Kendrick’s most recent album has gained wide popularity. These are a few suggestions for anyone interested to hear music similar to “Damn”.
You Enjoyed Damn.
If you liked the beats…
“Forest Agates” by Deca (2016)
“Forest Agates” is an underrated hip-hop instrumental album by New York rapper and producer, Deca. Best described as J Dilla meets prog rock, this album resembles Kendrick’s 90s influences while also incorporating hard drum beats found in his modern trap-influenced tracks. Standing out from its contemporaries, “Forest Agates” is much needed in this musical scene of jazz-laced piano instrumentals.
“Minders” by Rubix (2004)
“Minders” is a track off the lively compilation album “Superappin, The Album Vol. II). This song features a playful chopped and twisted vocal sample reminiscent of Kendrick’s use of similar vocal samples. The strong beat, perfect for strutting down the street, gives “Minders” the coolness that Kendrick always brings.
If you liked the style…
“Free Lunch” by Isaiah Rashad (2016)
MEAL TICKET TICKET MEAL TICKET TICKET. Isaiah Rashad can turn out a great single, “Free Lunch” being his best from his most recent album, “The Sun’s Tirade”. Although his rapping style is more similar to that of J Cole’s, Kendrick wouldn’t be as critically acclaimed if other modern rappers sounded like him. The lyrical themes and the overall feel of the song reflects Kendrick’s enough to where most Kenny fans will enjoy this single.
“Sucka Nigga” by A Tribe Called Quest (1993)
The clear vocal resemblance between Kendrick and Tip is undeniable, and the two rappers have influenced each other as they connect stylistically. “Sucka Nigga” is my personal favorite track from Tribe’s third album, “Midnight Marauders”. The iconic “Red Clay” sample and the clever and insightful lyrics from Q-Tip makes this a standout track from the classic album.
If you liked the lyrical content…
“Born Sinner” by J Cole (2013)
Everyone compares J Cole to Kendrick Lamar, but this time we’re only comparing the lyrics rather than comparing their musical attributes. Both “Damn” and “Born Sinner” have religion (specifically Christianity) at the center of their albums. Their personal journeys through and reflections on religion are laid out on the table. If Damn’s resolution was not satisfying enough for you, then Born Sinner will fulfill that ending.
If you liked “DNA”…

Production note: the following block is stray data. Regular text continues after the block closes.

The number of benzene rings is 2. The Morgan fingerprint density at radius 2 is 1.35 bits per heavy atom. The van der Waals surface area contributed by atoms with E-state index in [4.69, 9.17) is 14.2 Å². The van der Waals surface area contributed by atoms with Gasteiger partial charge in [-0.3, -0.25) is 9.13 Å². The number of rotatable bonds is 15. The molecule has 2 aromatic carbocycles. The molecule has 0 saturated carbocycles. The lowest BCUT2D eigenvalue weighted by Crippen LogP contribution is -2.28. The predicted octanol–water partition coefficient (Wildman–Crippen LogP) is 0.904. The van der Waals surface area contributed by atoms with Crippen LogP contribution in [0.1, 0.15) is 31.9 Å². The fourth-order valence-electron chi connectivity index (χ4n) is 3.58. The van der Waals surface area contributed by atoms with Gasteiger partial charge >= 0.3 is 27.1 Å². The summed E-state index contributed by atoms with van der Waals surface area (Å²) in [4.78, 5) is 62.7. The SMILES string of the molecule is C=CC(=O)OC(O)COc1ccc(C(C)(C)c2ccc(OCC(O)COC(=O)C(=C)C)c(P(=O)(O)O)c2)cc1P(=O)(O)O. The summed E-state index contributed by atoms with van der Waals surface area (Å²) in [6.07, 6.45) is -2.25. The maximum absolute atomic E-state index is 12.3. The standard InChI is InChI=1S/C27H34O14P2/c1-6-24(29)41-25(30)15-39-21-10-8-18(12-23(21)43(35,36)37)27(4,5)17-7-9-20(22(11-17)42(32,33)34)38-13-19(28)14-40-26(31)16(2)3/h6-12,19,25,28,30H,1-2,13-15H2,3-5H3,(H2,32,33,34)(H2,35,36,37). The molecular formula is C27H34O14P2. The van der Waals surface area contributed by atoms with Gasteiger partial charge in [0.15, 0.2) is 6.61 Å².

“Imperial” by Denzel Curry (2016)
“DNA” seems to be the most popular song from Kendrick’s new album. As a person who doesn’t always like the latest banger (including DNA), “Imperial” has some really good bangers. Denzel Curry goes hard on this album, and he’s definitely someone to play on aux along with Kendrick Lamar.
If you like “Damn” and want to listen to other genres…
“Handcuffs” by Parliament (1975, funk)
“Handcuffs” is an overlooked track off of Parliament’s most famous work “Mothership Connection”. Obviously, Kendrick worked with George Clinton on TPAB, but his influence remains in pieces on “Damn”. Honestly can Kendrick sample this bass line? This song is a jam that you can easily groove to and sing along with. “I don’t care about looking like chauvinistic whatever” gets me every time.
“Sorry Sorry” by Femi Kuti (1998, jazz)
“Sorry Sorry” is a funky Nigerian jazz song by son of jazz icon Fela Kuti, Femi Kuti. Femi Kuti not only looks just like his father, as seen above, but he also is musically talented and politically active like Fela. If you like how Kendrick reflects his thoughts and you like use of jazz in his music, you’ll probably love the Kuti family’s work.
“Rotala” by Juris Karlsons (unknown, classical)
“Rotala” is a sixteen-part Latvian choral song from Juris Karlson’s “Neslegtais Gredzens”. This song goes hard. Just listen to it. If you like bangers, this is a classical banger.
“Shen Khar Venakhi” by Cantus (2001, classical)
“Shen Khar Venakhi” is a Gregorian chant covered by the vocal group, Cantus. The harmonies are reminiscent of the R&B vocal samples Kendrick used in songs like “BLOOD.” and “DUCKWORTH.” . “Shen Khar Venakhi”, like many Gregorian chants, is a beautiful song that has become lost in time. If you like Beach-Boy-style harmonization you’ll appreciate Cantus’s rendition of this song.
If you want more Kendrick…
“Section .80” by Kendrick Lamar (2011)
Although Kendrick himself thinks this is his worst album, I personally enjoy “Section .80” more than “Damn”. You don’t have to chose which you like better, but I just don’t hear people I know talking about or listening to this album.